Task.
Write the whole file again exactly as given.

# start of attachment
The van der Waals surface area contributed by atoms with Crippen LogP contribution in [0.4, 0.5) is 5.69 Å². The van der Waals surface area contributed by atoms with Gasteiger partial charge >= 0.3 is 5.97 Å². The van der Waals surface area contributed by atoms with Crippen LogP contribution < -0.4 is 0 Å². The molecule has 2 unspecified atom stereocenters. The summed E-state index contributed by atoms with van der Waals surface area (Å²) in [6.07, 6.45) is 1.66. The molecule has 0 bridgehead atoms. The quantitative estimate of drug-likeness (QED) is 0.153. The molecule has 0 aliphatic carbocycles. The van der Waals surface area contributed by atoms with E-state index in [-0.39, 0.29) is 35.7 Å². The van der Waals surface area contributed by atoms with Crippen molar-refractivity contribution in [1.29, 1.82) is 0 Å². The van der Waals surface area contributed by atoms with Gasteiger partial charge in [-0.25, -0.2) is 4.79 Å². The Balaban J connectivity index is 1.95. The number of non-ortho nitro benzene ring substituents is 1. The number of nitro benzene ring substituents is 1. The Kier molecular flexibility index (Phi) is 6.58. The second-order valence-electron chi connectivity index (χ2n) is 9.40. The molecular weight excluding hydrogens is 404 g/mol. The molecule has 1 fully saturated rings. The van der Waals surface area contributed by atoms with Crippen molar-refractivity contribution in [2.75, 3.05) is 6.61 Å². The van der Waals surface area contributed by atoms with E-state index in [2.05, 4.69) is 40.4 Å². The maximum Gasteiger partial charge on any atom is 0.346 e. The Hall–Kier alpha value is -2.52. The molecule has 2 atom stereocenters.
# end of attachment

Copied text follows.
The van der Waals surface area contributed by atoms with Crippen LogP contribution in [0.4, 0.5) is 5.69 Å². The van der Waals surface area contributed by atoms with Gasteiger partial charge >= 0.3 is 5.97 Å². The van der Waals surface area contributed by atoms with Crippen LogP contribution < -0.4 is 0 Å². The molecule has 2 unspecified atom stereocenters. The summed E-state index contributed by atoms with van der Waals surface area (Å²) in [6.07, 6.45) is 1.66. The molecule has 0 bridgehead atoms. The quantitative estimate of drug-likeness (QED) is 0.153. The molecule has 0 aliphatic carbocycles. The van der Waals surface area contributed by atoms with E-state index in [-0.39, 0.29) is 35.7 Å². The van der Waals surface area contributed by atoms with Crippen molar-refractivity contribution in [1.29, 1.82) is 0 Å². The van der Waals surface area contributed by atoms with Gasteiger partial charge in [-0.25, -0.2) is 4.79 Å². The Balaban J connectivity index is 1.95. The number of non-ortho nitro benzene ring substituents is 1. The number of nitro benzene ring substituents is 1. The Kier molecular flexibility index (Phi) is 6.58. The second-order valence-electron chi connectivity index (χ2n) is 9.40. The molecular weight excluding hydrogens is 404 g/mol. The molecule has 1 fully saturated rings. The van der Waals surface area contributed by atoms with Crippen molar-refractivity contribution in [2.75, 3.05) is 6.61 Å². The van der Waals surface area contributed by atoms with E-state index in [2.05, 4.69) is 40.4 Å². The maximum Gasteiger partial charge on any atom is 0.346 e. The Hall–Kier alpha value is -2.52. The molecule has 2 atom stereocenters.